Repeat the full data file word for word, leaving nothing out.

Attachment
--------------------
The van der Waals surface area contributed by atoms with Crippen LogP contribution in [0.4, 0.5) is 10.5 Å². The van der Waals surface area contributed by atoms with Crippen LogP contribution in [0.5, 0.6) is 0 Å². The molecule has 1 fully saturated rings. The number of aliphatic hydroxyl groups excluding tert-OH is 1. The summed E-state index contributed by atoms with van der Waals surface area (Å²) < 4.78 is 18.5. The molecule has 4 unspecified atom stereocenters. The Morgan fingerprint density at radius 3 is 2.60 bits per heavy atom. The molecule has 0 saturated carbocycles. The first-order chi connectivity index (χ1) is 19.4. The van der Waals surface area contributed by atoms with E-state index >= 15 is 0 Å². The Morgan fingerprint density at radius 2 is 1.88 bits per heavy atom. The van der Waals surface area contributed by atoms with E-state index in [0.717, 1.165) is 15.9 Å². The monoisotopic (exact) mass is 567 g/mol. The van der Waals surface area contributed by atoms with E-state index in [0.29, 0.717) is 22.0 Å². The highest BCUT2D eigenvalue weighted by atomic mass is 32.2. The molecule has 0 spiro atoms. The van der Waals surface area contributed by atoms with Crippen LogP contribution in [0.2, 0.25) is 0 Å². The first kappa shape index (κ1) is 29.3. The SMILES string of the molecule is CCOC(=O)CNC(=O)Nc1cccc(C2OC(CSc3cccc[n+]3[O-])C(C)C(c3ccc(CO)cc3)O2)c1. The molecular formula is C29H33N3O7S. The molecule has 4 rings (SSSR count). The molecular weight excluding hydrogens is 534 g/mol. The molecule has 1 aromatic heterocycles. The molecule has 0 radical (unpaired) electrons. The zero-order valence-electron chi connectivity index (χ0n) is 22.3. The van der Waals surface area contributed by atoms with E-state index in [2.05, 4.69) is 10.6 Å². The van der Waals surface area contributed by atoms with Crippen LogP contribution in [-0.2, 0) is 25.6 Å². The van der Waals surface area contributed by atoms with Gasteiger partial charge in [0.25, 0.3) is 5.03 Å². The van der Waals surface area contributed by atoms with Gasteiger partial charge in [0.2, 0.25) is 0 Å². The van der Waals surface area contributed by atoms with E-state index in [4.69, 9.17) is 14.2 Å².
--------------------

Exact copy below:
The van der Waals surface area contributed by atoms with Crippen LogP contribution in [0.4, 0.5) is 10.5 Å². The van der Waals surface area contributed by atoms with Crippen LogP contribution in [0.5, 0.6) is 0 Å². The molecule has 1 fully saturated rings. The number of aliphatic hydroxyl groups excluding tert-OH is 1. The summed E-state index contributed by atoms with van der Waals surface area (Å²) < 4.78 is 18.5. The molecule has 4 unspecified atom stereocenters. The Morgan fingerprint density at radius 3 is 2.60 bits per heavy atom. The molecule has 0 saturated carbocycles. The first-order chi connectivity index (χ1) is 19.4. The van der Waals surface area contributed by atoms with E-state index >= 15 is 0 Å². The Morgan fingerprint density at radius 2 is 1.88 bits per heavy atom. The van der Waals surface area contributed by atoms with E-state index in [0.717, 1.165) is 15.9 Å². The monoisotopic (exact) mass is 567 g/mol. The van der Waals surface area contributed by atoms with E-state index in [0.29, 0.717) is 22.0 Å². The highest BCUT2D eigenvalue weighted by atomic mass is 32.2. The molecule has 0 spiro atoms. The van der Waals surface area contributed by atoms with Crippen LogP contribution in [0.2, 0.25) is 0 Å². The first kappa shape index (κ1) is 29.3. The SMILES string of the molecule is CCOC(=O)CNC(=O)Nc1cccc(C2OC(CSc3cccc[n+]3[O-])C(C)C(c3ccc(CO)cc3)O2)c1. The molecular formula is C29H33N3O7S. The molecule has 4 rings (SSSR count). The molecular weight excluding hydrogens is 534 g/mol. The molecule has 1 aromatic heterocycles. The molecule has 0 radical (unpaired) electrons. The zero-order valence-electron chi connectivity index (χ0n) is 22.3. The van der Waals surface area contributed by atoms with E-state index in [2.05, 4.69) is 10.6 Å². The van der Waals surface area contributed by atoms with Crippen LogP contribution in [-0.2, 0) is 25.6 Å². The van der Waals surface area contributed by atoms with Gasteiger partial charge in [0.25, 0.3) is 5.03 Å². The van der Waals surface area contributed by atoms with Gasteiger partial charge in [0.2, 0.25) is 0 Å². The van der Waals surface area contributed by atoms with E-state index in [4.69, 9.17) is 14.2 Å².